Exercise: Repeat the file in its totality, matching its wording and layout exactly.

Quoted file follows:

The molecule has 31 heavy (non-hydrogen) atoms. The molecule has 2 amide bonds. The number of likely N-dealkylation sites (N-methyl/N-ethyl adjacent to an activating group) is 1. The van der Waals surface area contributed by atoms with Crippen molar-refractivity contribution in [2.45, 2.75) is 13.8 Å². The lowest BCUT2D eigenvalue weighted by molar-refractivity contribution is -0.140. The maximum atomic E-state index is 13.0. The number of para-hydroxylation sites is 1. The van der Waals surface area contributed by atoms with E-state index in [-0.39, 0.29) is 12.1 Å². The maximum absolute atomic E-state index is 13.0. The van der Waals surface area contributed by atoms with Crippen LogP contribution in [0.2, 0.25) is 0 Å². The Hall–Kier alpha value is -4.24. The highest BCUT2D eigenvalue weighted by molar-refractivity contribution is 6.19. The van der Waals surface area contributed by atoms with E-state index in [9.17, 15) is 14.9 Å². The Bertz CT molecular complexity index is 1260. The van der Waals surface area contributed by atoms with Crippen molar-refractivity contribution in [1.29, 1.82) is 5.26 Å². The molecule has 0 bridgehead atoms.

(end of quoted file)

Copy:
The molecule has 31 heavy (non-hydrogen) atoms. The molecule has 2 amide bonds. The number of likely N-dealkylation sites (N-methyl/N-ethyl adjacent to an activating group) is 1. The van der Waals surface area contributed by atoms with Crippen molar-refractivity contribution in [2.45, 2.75) is 13.8 Å². The lowest BCUT2D eigenvalue weighted by molar-refractivity contribution is -0.140. The maximum atomic E-state index is 13.0. The number of para-hydroxylation sites is 1. The van der Waals surface area contributed by atoms with E-state index in [-0.39, 0.29) is 12.1 Å². The maximum absolute atomic E-state index is 13.0. The van der Waals surface area contributed by atoms with Crippen LogP contribution in [0.2, 0.25) is 0 Å². The Hall–Kier alpha value is -4.24. The highest BCUT2D eigenvalue weighted by molar-refractivity contribution is 6.19. The van der Waals surface area contributed by atoms with E-state index in [9.17, 15) is 14.9 Å². The Bertz CT molecular complexity index is 1260. The van der Waals surface area contributed by atoms with Crippen molar-refractivity contribution in [1.29, 1.82) is 5.26 Å². The molecule has 0 bridgehead atoms.